• It is vital to assess the current and past home life of each EAL pupil as this could influence their interaction skills. For example, EAL children from a refugee background may have experienced a certain level of trauma over the years which would heavily impact their confidence and social interaction. You can learn more about supporting newly arrived refugee learners with their confidence on our blog.

The confidence and comfortability of each EAL child will vary! Some learners will integrate swiftly while others may need that extra push. Nonetheless, crafting a welcoming environment that celebrates all cultures and diversity should be a top priority as a teacher. The rest will follow with time.

Encouraging Independent Writing Among EAL Children

Independent writing enables teachers to provide differentiated tasks for students while raising awareness of each individual students progress and limitations. With EAL pupils, this can sometimes be more demanding for teachers. When a new arrival starts school, they may be provided (rightly so!) with constant support and targeted intervention. Many pupils will start to process this as their daily school routine, so introducing the concept of independent writing into their routine can be unsettling for pupils. With the many academic and social benefits that independent writing can bring, it’s important that teachers push through this challenge.

How to overcome these challenges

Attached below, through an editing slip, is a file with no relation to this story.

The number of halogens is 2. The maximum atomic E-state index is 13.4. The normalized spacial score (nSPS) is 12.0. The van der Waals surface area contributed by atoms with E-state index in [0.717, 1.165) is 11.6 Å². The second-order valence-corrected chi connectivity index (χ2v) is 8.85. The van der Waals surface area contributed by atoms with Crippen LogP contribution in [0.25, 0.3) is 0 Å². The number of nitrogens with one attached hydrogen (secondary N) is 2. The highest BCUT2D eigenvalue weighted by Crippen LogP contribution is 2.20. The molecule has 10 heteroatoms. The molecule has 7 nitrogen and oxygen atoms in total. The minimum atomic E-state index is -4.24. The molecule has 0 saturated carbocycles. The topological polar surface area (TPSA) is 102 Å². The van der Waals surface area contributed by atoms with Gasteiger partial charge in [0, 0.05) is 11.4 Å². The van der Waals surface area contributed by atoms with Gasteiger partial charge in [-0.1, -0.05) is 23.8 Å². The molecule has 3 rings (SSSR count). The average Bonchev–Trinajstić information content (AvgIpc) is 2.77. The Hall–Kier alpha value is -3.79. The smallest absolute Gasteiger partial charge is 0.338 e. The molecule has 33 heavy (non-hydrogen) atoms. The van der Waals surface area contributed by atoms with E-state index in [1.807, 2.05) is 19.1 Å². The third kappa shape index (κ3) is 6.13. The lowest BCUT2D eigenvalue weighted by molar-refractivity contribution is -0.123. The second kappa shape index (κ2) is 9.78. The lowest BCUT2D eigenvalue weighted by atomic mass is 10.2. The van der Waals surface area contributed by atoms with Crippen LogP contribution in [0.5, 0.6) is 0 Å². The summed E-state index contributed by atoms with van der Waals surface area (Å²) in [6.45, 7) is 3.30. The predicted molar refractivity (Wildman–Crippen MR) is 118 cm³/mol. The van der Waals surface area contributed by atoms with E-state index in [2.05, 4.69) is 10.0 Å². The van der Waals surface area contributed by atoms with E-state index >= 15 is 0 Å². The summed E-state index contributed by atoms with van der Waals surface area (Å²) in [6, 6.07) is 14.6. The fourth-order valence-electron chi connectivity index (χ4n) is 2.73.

• Encourage students to write from their own perspective. Rather than asking learners to write an essay on a subject, make the task more personal to them. Anything from asking pupils to write a letter to their parents to writing something to hang on the wall would work quite well. Gradually challenge pupils to write in a more formal register once they have gained more confidence.
  • Sometimes all a child needs is a little bit of inspiration! Instead of going straight into a writing task, get pupils to talk about their experience and act it out (this would make a great roleplay task). They could even sketch out their story or experience and label it with keywords which they could later use to aide them with their writing. AJ Mac (Teacher) gives us an example of how well this method worked with her EAL children: “The task was to draw a treasure map and write instructions. So the next day, I hid treasure in the school and they had to follow the instructions to get the treasure. They loved it and came back and enthusiastically wrote. The group really responded to acting out before writing. We often did things like the act of a story before writing a retell etc.”
  • It will be useful to keep a vocabulary mat consisting of visuals and keywords. This will be a good reference point for pupils in order to help aid learning and independence.
  • Sentence stems/starters are a great way to encourage independent writing as it provides a frame for pupils to express their thoughts. This also provides scaffolding to help learners get comfortable with speaking and writing.